Restaurants Are Supporting Their Communities with Whatever They Have
As we reach the tenth day of nationwide protests against the police murder of George Floyd, many restaurants and food brands are acknowledging the Black Lives Matter movement publicly for the first time. One restaurant employee, who recently walked off his job when forced to prepare food for law enforcement, put it like this: “White silence is violence." Blanket statements about equality aren’t cutting it anymore, as customers call on restaurants to acknowledge Black Lives Matter specifically and take meaningful action against police brutality.
Many restaurants have gone far beyond social media statements. Ironically, it’s the smaller, family-run establishments that appear to be giving the most. Despite taking financial hits due to the pandemic, neighborhood restaurants are donating significant funds to racial justice organizations and feeding their communities.
In Los Angeles earlier this week, Hail Mary Pizza owner David Wilcox pledged a full day’s profits to Know Your Rights Camp, Colin Kaepernick’s bail fund that provides legal defense for detained protestors. In San Francisco, Fool’s Errand wine shop and Maven restaurant both pledged a week’s worth of sales, donating to Know Your Rights Camp and George Floyd’s official memorial fund, respectively. In Atlanta, Koinonia Coffee has donated an entire month’s worth of profits to The Atlanta Solidarity Fund, and the popular plant-based restaurant Slutty Vegan has payed rent for seven struggling Black-owned businesses. In Brooklyn, Di an Di is donating all banh mi sales to Color of Change, a progressive civil rights nonprofit.
Other restaurants are supporting the movement with food, leaving packaged meals and snacks outside their restaurants for protesters. Sol Sips, a beloved Vegan restaurant Bushwick, Brooklyn, has closed temporarily to feed community members. Announced on Instagram, the "Black Supper" series offers free vegan meals of a main, beverage, and dessert for pickup from June 3 to 6. Opened by Francesca Chaney in 2018, the restaurant is accepting donations for Black Supper on Venmo (@solsipshospitality), Cashapp (solsipsNYC), and Paypal (email@example.com.)
"I'd like to stress that we’re focusing on nourishing the Black community on a whole, and it’s not exclusive to Black protesters," says Chaney. "There are many individuals I personally know who are exhausted, overwhelmed, and are losing sleep right now with all that’s happening and aren’t inherently protesting." Her intention for the series is to offer "a healing and nourishing space for all Black bodies," she says. "Living in a Black body in itself often feels like a protest."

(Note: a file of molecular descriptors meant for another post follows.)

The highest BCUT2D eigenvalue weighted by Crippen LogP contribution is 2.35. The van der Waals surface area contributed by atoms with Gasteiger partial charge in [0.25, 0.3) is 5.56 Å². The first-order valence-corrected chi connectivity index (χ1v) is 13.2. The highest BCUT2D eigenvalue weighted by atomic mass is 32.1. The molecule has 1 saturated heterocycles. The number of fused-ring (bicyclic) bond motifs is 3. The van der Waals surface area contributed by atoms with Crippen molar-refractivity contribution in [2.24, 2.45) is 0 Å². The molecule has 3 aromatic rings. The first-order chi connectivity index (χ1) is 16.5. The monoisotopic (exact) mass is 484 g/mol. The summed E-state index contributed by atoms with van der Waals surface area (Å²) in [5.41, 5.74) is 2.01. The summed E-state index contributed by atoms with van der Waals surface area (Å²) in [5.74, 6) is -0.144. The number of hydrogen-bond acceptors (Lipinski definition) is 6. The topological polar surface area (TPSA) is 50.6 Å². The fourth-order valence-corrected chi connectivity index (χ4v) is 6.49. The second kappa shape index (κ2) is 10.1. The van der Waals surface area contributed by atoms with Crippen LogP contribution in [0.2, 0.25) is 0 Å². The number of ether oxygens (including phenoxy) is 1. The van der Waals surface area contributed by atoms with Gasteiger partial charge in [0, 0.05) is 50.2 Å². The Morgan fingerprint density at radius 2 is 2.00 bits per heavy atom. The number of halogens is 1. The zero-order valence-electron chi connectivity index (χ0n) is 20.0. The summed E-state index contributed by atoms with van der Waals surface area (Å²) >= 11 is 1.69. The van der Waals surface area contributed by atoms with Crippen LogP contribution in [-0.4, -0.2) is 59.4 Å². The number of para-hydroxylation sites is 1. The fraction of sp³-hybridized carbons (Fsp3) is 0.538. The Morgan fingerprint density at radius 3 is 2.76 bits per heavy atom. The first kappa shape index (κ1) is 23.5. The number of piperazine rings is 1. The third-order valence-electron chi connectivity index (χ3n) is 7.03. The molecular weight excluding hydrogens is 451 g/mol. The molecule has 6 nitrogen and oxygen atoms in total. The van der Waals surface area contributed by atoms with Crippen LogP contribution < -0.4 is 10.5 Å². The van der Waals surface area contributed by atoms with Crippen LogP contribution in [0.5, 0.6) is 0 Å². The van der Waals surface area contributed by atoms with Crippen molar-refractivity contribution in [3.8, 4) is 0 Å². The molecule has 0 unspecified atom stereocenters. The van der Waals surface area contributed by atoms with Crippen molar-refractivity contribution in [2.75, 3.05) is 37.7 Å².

In Minneapolis this week, Black-owned vegan eatery Trio Plant-based gave away 300 bowls to the public, despite having suffered financially during the protests. "When it comes to Floyd, it hit harder than the pandemic," owner Louis Hunter told KARE11. "Due to the fact—I was closed way more days. Not saying financially, just emotionally." Hunter was also the cousin of Philando Castile, who was killed by a police officer in 2016.
In the past several days, Trio has been flooded with donations, finally enabling it to meet its longstanding $80,000 fundraising goal. “We want to say thank you from the bottom of our hearts,” Hunter wrote on Facebook. “We’ve been trying to reach our goal on GoFundMe for a year now.”
Other Black-owned restaurants have also seen an uptick in financial and in-kind support. Pimento Kitchen, a Jamaican restaurant also in Minneapolis, collected and distributed medical kits, hygiene products, and bottled water to give to protesters this past week.
Some restaurants are offering paid time off to employees joining the demonstrations. JenChan’s in Atlanta is one such establishment. “I just feel incredibly passionate about this,” co-owner Emily Chan told Food & Wine. “I’m not going to choose business over people’s lives. This is just way too important, and we’ve had way too many opportunities like this to do something as a country.”
Perhaps the most significant feat of solidarity, however, is business owners who stand with the protests that led to the destruction of their restaurants.
On May 29, owner Ruhel Islam woke to find that his Minneapolis restaurant had been nearly burned to ashes, the New York Times reported. The Gandhi Mahal Restaurant is less than a minute’s walk from the city’s third precinct police station, which was also set ablaze. Although it was not an insignificant setback for the family-owned business, Islam said, “Let my building burn. Justice needs to be served.”
“We can rebuild a building, but we cannot rebuild a human,” he told the New York Times. “The community is still here, and we can work together to rebuild.” Unprompted, his neighbors started a now-closed fundraiser; in just a few days, it raised over $64,000.
In Washington D.C., Michelle Brown’s restaurant was also broken into and set on fire. Insurance will not cover the damages. “It doesn’t matter how I feel. It’s not about me,” Brown told the Washingtonian. “There are 100,000 people dead. This guy had a policeman sit on his neck for nine minutes … So for me, whatever it is that we have to cope with, I feel blessed and lucky every day that I’m in confinement here.”
Fernay McPherson’s Oakland restaurant was not physically damaged in the protests, but her business, like many, has been further put on hold because of them. She has bigger concerns.
“I want anyone who cares to know that violence against property is nothing close to violence against people,” she wrote in an essay. “My business is the tool that I built, in my community, to make my way in this world. It has no value to me, or to anyone, if our world remains as deeply unfair and violent as it is.”